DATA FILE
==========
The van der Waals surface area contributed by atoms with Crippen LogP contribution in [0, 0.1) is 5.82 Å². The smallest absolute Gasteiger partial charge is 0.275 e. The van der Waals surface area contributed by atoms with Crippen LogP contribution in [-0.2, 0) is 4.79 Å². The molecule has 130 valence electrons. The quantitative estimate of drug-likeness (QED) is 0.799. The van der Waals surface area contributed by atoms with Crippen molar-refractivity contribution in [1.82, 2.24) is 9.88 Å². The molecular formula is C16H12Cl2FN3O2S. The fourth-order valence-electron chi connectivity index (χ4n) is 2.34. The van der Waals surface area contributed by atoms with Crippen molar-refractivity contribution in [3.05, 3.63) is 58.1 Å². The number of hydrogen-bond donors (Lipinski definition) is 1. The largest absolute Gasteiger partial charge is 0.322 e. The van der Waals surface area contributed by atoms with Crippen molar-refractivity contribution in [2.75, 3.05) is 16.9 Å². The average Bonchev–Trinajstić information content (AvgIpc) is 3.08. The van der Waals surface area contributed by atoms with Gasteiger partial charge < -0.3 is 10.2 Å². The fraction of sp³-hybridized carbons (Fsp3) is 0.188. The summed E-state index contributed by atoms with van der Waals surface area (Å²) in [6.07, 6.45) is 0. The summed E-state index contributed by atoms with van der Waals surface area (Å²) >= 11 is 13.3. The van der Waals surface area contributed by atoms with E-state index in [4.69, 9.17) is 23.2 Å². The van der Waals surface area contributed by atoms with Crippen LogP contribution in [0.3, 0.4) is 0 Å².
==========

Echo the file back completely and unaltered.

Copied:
The van der Waals surface area contributed by atoms with Crippen LogP contribution in [0, 0.1) is 5.82 Å². The smallest absolute Gasteiger partial charge is 0.275 e. The van der Waals surface area contributed by atoms with Crippen LogP contribution in [-0.2, 0) is 4.79 Å². The molecule has 130 valence electrons. The quantitative estimate of drug-likeness (QED) is 0.799. The van der Waals surface area contributed by atoms with Crippen molar-refractivity contribution in [1.82, 2.24) is 9.88 Å². The molecular formula is C16H12Cl2FN3O2S. The fourth-order valence-electron chi connectivity index (χ4n) is 2.34. The van der Waals surface area contributed by atoms with Crippen molar-refractivity contribution in [3.05, 3.63) is 58.1 Å². The number of hydrogen-bond donors (Lipinski definition) is 1. The largest absolute Gasteiger partial charge is 0.322 e. The van der Waals surface area contributed by atoms with Crippen molar-refractivity contribution in [2.75, 3.05) is 16.9 Å². The average Bonchev–Trinajstić information content (AvgIpc) is 3.08. The van der Waals surface area contributed by atoms with Gasteiger partial charge < -0.3 is 10.2 Å². The fraction of sp³-hybridized carbons (Fsp3) is 0.188. The summed E-state index contributed by atoms with van der Waals surface area (Å²) in [6.07, 6.45) is 0. The summed E-state index contributed by atoms with van der Waals surface area (Å²) >= 11 is 13.3. The van der Waals surface area contributed by atoms with E-state index in [4.69, 9.17) is 23.2 Å². The van der Waals surface area contributed by atoms with Crippen LogP contribution in [0.3, 0.4) is 0 Å².